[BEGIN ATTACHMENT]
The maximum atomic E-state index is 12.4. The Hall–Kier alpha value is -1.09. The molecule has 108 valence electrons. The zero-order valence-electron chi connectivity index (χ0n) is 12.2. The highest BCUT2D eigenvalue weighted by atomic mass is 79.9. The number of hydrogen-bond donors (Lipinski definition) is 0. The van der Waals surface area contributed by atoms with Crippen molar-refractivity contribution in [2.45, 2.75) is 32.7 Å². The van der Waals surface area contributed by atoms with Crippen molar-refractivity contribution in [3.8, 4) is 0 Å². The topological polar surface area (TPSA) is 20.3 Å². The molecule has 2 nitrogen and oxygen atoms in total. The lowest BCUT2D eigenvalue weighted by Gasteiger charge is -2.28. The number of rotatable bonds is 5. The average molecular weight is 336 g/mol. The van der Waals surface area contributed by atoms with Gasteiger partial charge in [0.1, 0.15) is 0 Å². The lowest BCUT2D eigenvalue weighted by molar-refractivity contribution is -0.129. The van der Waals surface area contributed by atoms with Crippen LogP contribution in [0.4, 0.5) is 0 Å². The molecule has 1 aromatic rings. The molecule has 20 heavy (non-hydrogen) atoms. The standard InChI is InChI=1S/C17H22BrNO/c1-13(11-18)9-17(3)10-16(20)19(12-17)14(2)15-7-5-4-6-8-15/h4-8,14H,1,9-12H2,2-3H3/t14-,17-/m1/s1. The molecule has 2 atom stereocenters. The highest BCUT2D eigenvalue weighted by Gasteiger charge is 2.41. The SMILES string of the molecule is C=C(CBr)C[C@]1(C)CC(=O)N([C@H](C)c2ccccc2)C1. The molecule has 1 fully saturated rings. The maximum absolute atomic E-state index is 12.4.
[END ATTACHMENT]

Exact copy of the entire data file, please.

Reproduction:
The maximum atomic E-state index is 12.4. The Hall–Kier alpha value is -1.09. The molecule has 108 valence electrons. The zero-order valence-electron chi connectivity index (χ0n) is 12.2. The highest BCUT2D eigenvalue weighted by atomic mass is 79.9. The number of hydrogen-bond donors (Lipinski definition) is 0. The van der Waals surface area contributed by atoms with Crippen molar-refractivity contribution in [2.45, 2.75) is 32.7 Å². The van der Waals surface area contributed by atoms with Crippen molar-refractivity contribution in [3.8, 4) is 0 Å². The topological polar surface area (TPSA) is 20.3 Å². The molecule has 2 nitrogen and oxygen atoms in total. The lowest BCUT2D eigenvalue weighted by Gasteiger charge is -2.28. The number of rotatable bonds is 5. The average molecular weight is 336 g/mol. The van der Waals surface area contributed by atoms with Gasteiger partial charge in [0.1, 0.15) is 0 Å². The lowest BCUT2D eigenvalue weighted by molar-refractivity contribution is -0.129. The van der Waals surface area contributed by atoms with Crippen LogP contribution in [0.4, 0.5) is 0 Å². The molecule has 1 aromatic rings. The molecule has 20 heavy (non-hydrogen) atoms. The standard InChI is InChI=1S/C17H22BrNO/c1-13(11-18)9-17(3)10-16(20)19(12-17)14(2)15-7-5-4-6-8-15/h4-8,14H,1,9-12H2,2-3H3/t14-,17-/m1/s1. The molecule has 2 atom stereocenters. The highest BCUT2D eigenvalue weighted by Gasteiger charge is 2.41. The SMILES string of the molecule is C=C(CBr)C[C@]1(C)CC(=O)N([C@H](C)c2ccccc2)C1. The molecule has 1 fully saturated rings. The maximum absolute atomic E-state index is 12.4.